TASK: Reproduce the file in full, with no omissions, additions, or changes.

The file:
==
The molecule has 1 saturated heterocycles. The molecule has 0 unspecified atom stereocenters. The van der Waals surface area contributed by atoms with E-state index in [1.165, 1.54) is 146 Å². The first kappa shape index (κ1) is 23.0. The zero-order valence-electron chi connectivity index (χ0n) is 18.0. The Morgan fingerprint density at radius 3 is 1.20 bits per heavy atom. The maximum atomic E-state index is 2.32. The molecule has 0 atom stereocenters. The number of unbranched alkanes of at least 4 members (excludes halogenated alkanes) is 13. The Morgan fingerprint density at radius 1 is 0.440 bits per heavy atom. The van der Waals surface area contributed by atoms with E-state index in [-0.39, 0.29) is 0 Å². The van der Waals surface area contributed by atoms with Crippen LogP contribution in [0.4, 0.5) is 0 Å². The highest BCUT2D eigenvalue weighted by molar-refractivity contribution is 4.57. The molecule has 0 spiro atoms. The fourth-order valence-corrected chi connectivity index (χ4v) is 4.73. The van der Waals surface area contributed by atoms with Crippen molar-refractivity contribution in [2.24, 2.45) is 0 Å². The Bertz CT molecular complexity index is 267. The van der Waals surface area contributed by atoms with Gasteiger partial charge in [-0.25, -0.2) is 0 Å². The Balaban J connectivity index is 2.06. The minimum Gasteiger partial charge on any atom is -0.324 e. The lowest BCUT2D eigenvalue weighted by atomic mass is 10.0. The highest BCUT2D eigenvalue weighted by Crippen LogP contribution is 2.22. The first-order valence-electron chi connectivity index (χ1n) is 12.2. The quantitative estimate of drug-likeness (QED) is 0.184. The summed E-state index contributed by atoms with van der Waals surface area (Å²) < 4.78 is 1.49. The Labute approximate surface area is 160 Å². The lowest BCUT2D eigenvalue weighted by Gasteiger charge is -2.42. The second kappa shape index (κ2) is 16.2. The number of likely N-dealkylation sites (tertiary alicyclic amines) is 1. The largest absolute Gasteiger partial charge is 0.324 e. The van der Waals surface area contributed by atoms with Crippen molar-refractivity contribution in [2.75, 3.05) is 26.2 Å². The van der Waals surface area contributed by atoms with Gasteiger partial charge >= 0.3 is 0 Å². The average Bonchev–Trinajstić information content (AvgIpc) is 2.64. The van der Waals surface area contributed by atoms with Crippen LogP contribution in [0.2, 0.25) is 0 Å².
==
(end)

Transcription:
The molecule has 1 saturated heterocycles. The molecule has 0 unspecified atom stereocenters. The van der Waals surface area contributed by atoms with E-state index in [1.165, 1.54) is 146 Å². The first kappa shape index (κ1) is 23.0. The zero-order valence-electron chi connectivity index (χ0n) is 18.0. The Morgan fingerprint density at radius 3 is 1.20 bits per heavy atom. The maximum atomic E-state index is 2.32. The molecule has 0 atom stereocenters. The number of unbranched alkanes of at least 4 members (excludes halogenated alkanes) is 13. The Morgan fingerprint density at radius 1 is 0.440 bits per heavy atom. The van der Waals surface area contributed by atoms with E-state index in [-0.39, 0.29) is 0 Å². The van der Waals surface area contributed by atoms with Crippen LogP contribution in [0.4, 0.5) is 0 Å². The highest BCUT2D eigenvalue weighted by molar-refractivity contribution is 4.57. The molecule has 0 spiro atoms. The fourth-order valence-corrected chi connectivity index (χ4v) is 4.73. The van der Waals surface area contributed by atoms with Crippen molar-refractivity contribution in [2.24, 2.45) is 0 Å². The Bertz CT molecular complexity index is 267. The van der Waals surface area contributed by atoms with Gasteiger partial charge in [-0.25, -0.2) is 0 Å². The Balaban J connectivity index is 2.06. The minimum Gasteiger partial charge on any atom is -0.324 e. The lowest BCUT2D eigenvalue weighted by atomic mass is 10.0. The highest BCUT2D eigenvalue weighted by Crippen LogP contribution is 2.22. The first-order valence-electron chi connectivity index (χ1n) is 12.2. The quantitative estimate of drug-likeness (QED) is 0.184. The summed E-state index contributed by atoms with van der Waals surface area (Å²) < 4.78 is 1.49. The Labute approximate surface area is 160 Å². The lowest BCUT2D eigenvalue weighted by Gasteiger charge is -2.42. The second kappa shape index (κ2) is 16.2. The number of likely N-dealkylation sites (tertiary alicyclic amines) is 1. The largest absolute Gasteiger partial charge is 0.324 e. The van der Waals surface area contributed by atoms with Crippen molar-refractivity contribution in [2.75, 3.05) is 26.2 Å². The van der Waals surface area contributed by atoms with Gasteiger partial charge >= 0.3 is 0 Å². The average Bonchev–Trinajstić information content (AvgIpc) is 2.64. The van der Waals surface area contributed by atoms with Crippen LogP contribution in [0.2, 0.25) is 0 Å².